A Gatepoint shall allow a disclosure control request to have multiple document/user-ctx/client-ctx triplets. For example, it's not unreasonable to think that some business process orchestrator might attempt to do two document disclosures (one disclosure between "parties A" and a different disclosure between "parties B") as a single business transaction. So, it might want to set the conditions appropriate for doing so, and the Gatepoint would assist by utilizing a single, static execution context at the Gatepoint. See Multiple Request Coordination on the CDCL Forum, a place listing many CDCL topics of interest for the open source community.
What will happen if there is a collision based on rules written for different users
where multiple users could be part of the incoming user context?
Two forces are applicable in such a situation. First, let's remember that the cascade is the outcome resolution mechanism that handles any outcome discrepancies. Second is the ability for the rule author to specify how to examine a multiple user context via possessive determiners. This is the means by which the author wishes to govern how a rule will be found applicable in multi-user context situations (and therefore have the rule's outcome made a candidate for the cascade). For example, a multi-user context might contain Jim and Pattabi. Jim is supposed to be granted access to - let' say - a TaxIDInfo node while Pattabi is not. But when both characters are the intended users of the info, the author is at liberty through use of possessive determiners either to make the outcome dependent on the qualities of just one member of the group or to make it dependent on the common qualities, if any, found throughout every member of the group.
The Gatepoint assumes the directory will ensure unique appearances of any given matching stakeholder within the collection it is to return. The risk that must be assumed by stakeholders is that a party may have an entry in multiple stakeholder directories with rulesheet URLs resolving to independent rulesheets. Each of these independent rulesheets may have contradictory policy defined within, and the combination of these rulesheets may have been neither intended nor contemplated by the stakeholder. It is recommended (not required), therefore, that stakeholders refrain from managing its disclosure policy across multiple rulesheet repositories and refrain from establishing entries across multiple stakeholder directories (except for failover purposes). Two or more stakeholder URIs (aka aliases) can never be considered by a Gatepoint to be for a single stakeholder entity, even if in reality a single entity were indeed identified by multiple stakeholder URIs.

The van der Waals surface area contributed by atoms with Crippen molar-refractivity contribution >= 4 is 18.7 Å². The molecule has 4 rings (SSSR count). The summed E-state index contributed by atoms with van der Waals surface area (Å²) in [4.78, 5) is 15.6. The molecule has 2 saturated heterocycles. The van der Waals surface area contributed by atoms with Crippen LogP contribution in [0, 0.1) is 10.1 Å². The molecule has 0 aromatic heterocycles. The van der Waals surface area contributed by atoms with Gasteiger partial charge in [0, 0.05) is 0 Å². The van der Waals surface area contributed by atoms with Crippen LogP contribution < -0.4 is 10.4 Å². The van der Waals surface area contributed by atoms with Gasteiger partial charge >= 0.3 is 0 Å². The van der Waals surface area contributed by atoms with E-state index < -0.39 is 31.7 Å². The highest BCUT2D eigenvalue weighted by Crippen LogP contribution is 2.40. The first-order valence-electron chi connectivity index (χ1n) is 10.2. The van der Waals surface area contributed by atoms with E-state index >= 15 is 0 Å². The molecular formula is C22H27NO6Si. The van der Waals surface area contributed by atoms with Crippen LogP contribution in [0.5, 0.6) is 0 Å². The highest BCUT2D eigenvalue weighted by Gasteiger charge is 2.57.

The collection of rulesheet repositories returned by a stakeholder directory for each given stakeholder is assumed to be pre-sorted by the directory in order of priority. For each alias that has more than one stakeholder directory giving a response, the alias's collection of Rulesheet Repository URIs shall be merged from all responses so that the resulting collection is in the "merge order" that matches the Stakeholder Directories priority order and has no more than one entry per Rulesheet Repository. For example, if a Gatepoint has its Stakeholder Directories prioritized as directoryA (priority number 1) and directoryB (priority number 2), and if stakeholder known by alias "AnchorsAweighStakeholder" is given a Rulesheet Repository list from directoryA of "repository5, repository3" and from directoryB of "repository1, repository3, repository5", then the collection of Rulesheet Repository URIs to manage shall be "repository5, repository3, repository1".
Why does the execution context contain document sender's information? Should this information not instead
be found within the client context?
The execution context contains sender's information because it's stuff that is taken off the wire. This sender info would likely be gleaned from the X.509 certificate supplied in the application transport layer, which would have no involvement in the CDCL messaging layer where the client context would be found.
It is possible that the logging of the decided rulesheet deck could compromise the initial existence of document content if the rules cite any document dependencies; by inference, an auditor could use the decided rulesheet deck and its withered and un-withered rules and thus have knowledge of the un-redacted document's state, and this is a risk for rulesheet authors who use redact-and-deny outcomes.